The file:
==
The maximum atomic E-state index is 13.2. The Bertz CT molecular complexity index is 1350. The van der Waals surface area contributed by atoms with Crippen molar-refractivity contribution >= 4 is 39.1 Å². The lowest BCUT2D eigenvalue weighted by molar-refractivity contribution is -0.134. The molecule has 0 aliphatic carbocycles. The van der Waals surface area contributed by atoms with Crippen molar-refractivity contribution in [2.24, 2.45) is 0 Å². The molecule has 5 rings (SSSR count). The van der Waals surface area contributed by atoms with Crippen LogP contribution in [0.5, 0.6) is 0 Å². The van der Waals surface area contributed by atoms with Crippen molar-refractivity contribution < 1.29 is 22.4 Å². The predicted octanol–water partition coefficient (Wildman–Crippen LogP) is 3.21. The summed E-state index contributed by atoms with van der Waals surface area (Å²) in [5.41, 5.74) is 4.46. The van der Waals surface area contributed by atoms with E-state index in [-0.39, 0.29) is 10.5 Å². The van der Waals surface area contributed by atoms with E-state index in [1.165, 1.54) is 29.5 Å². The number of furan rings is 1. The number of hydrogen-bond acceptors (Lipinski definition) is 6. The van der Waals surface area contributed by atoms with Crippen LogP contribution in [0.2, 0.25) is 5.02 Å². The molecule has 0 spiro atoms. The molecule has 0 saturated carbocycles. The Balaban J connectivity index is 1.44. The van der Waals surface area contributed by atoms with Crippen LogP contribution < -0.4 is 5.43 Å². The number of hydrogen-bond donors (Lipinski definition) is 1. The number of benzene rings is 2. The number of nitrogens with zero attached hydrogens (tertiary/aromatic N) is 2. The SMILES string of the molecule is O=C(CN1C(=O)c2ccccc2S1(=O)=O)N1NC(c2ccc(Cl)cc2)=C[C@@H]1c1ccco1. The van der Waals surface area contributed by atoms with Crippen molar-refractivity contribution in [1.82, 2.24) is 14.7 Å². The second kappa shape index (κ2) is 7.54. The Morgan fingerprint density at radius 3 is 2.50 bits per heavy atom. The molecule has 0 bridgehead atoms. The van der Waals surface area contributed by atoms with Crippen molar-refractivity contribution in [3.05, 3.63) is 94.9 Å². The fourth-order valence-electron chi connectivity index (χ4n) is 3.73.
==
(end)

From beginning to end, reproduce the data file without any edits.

The maximum atomic E-state index is 13.2. The Bertz CT molecular complexity index is 1350. The van der Waals surface area contributed by atoms with Crippen molar-refractivity contribution >= 4 is 39.1 Å². The lowest BCUT2D eigenvalue weighted by molar-refractivity contribution is -0.134. The molecule has 0 aliphatic carbocycles. The van der Waals surface area contributed by atoms with Crippen molar-refractivity contribution in [2.24, 2.45) is 0 Å². The molecule has 5 rings (SSSR count). The van der Waals surface area contributed by atoms with Crippen LogP contribution in [0.5, 0.6) is 0 Å². The van der Waals surface area contributed by atoms with Crippen molar-refractivity contribution < 1.29 is 22.4 Å². The predicted octanol–water partition coefficient (Wildman–Crippen LogP) is 3.21. The summed E-state index contributed by atoms with van der Waals surface area (Å²) in [5.41, 5.74) is 4.46. The van der Waals surface area contributed by atoms with E-state index in [-0.39, 0.29) is 10.5 Å². The van der Waals surface area contributed by atoms with E-state index in [1.165, 1.54) is 29.5 Å². The number of furan rings is 1. The number of hydrogen-bond acceptors (Lipinski definition) is 6. The van der Waals surface area contributed by atoms with Crippen LogP contribution in [0.2, 0.25) is 5.02 Å². The molecule has 0 spiro atoms. The molecule has 0 saturated carbocycles. The Balaban J connectivity index is 1.44. The van der Waals surface area contributed by atoms with Crippen LogP contribution < -0.4 is 5.43 Å². The number of hydrogen-bond donors (Lipinski definition) is 1. The number of benzene rings is 2. The number of nitrogens with zero attached hydrogens (tertiary/aromatic N) is 2. The SMILES string of the molecule is O=C(CN1C(=O)c2ccccc2S1(=O)=O)N1NC(c2ccc(Cl)cc2)=C[C@@H]1c1ccco1. The van der Waals surface area contributed by atoms with Crippen molar-refractivity contribution in [1.82, 2.24) is 14.7 Å². The second kappa shape index (κ2) is 7.54. The Morgan fingerprint density at radius 3 is 2.50 bits per heavy atom. The molecule has 0 bridgehead atoms. The van der Waals surface area contributed by atoms with Crippen molar-refractivity contribution in [3.05, 3.63) is 94.9 Å². The fourth-order valence-electron chi connectivity index (χ4n) is 3.73.